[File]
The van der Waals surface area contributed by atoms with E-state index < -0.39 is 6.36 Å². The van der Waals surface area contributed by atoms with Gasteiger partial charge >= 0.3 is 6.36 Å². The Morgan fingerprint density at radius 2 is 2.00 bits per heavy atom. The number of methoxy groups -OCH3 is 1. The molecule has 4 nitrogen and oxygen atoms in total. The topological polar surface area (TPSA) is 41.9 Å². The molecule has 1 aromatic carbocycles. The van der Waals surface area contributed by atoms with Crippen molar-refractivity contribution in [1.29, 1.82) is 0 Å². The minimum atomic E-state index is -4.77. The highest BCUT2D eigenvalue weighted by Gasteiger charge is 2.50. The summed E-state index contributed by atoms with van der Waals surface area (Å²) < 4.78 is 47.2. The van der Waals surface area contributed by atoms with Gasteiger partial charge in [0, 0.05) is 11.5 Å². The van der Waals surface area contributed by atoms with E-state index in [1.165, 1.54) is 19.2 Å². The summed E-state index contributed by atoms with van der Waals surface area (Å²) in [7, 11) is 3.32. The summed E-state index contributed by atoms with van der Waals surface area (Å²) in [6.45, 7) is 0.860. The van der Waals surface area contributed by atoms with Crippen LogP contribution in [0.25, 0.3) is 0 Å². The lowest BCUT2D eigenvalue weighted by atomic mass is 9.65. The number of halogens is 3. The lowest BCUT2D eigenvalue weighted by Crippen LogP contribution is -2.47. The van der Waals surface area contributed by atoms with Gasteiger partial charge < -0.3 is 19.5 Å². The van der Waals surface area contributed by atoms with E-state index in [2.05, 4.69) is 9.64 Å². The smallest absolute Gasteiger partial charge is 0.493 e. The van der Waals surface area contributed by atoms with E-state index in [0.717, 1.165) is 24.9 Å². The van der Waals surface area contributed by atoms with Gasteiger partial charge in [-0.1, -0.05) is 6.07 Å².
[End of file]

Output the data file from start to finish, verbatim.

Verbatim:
The van der Waals surface area contributed by atoms with E-state index < -0.39 is 6.36 Å². The van der Waals surface area contributed by atoms with Gasteiger partial charge >= 0.3 is 6.36 Å². The Morgan fingerprint density at radius 2 is 2.00 bits per heavy atom. The number of methoxy groups -OCH3 is 1. The molecule has 4 nitrogen and oxygen atoms in total. The topological polar surface area (TPSA) is 41.9 Å². The molecule has 1 aromatic carbocycles. The van der Waals surface area contributed by atoms with Crippen molar-refractivity contribution in [1.29, 1.82) is 0 Å². The minimum atomic E-state index is -4.77. The highest BCUT2D eigenvalue weighted by Gasteiger charge is 2.50. The summed E-state index contributed by atoms with van der Waals surface area (Å²) < 4.78 is 47.2. The van der Waals surface area contributed by atoms with Gasteiger partial charge in [0, 0.05) is 11.5 Å². The van der Waals surface area contributed by atoms with E-state index in [1.165, 1.54) is 19.2 Å². The summed E-state index contributed by atoms with van der Waals surface area (Å²) in [7, 11) is 3.32. The summed E-state index contributed by atoms with van der Waals surface area (Å²) in [6.45, 7) is 0.860. The van der Waals surface area contributed by atoms with Crippen LogP contribution in [0.25, 0.3) is 0 Å². The lowest BCUT2D eigenvalue weighted by atomic mass is 9.65. The number of halogens is 3. The lowest BCUT2D eigenvalue weighted by Crippen LogP contribution is -2.47. The van der Waals surface area contributed by atoms with Gasteiger partial charge < -0.3 is 19.5 Å². The van der Waals surface area contributed by atoms with E-state index in [2.05, 4.69) is 9.64 Å². The smallest absolute Gasteiger partial charge is 0.493 e. The van der Waals surface area contributed by atoms with E-state index in [0.717, 1.165) is 24.9 Å². The van der Waals surface area contributed by atoms with Gasteiger partial charge in [-0.1, -0.05) is 6.07 Å².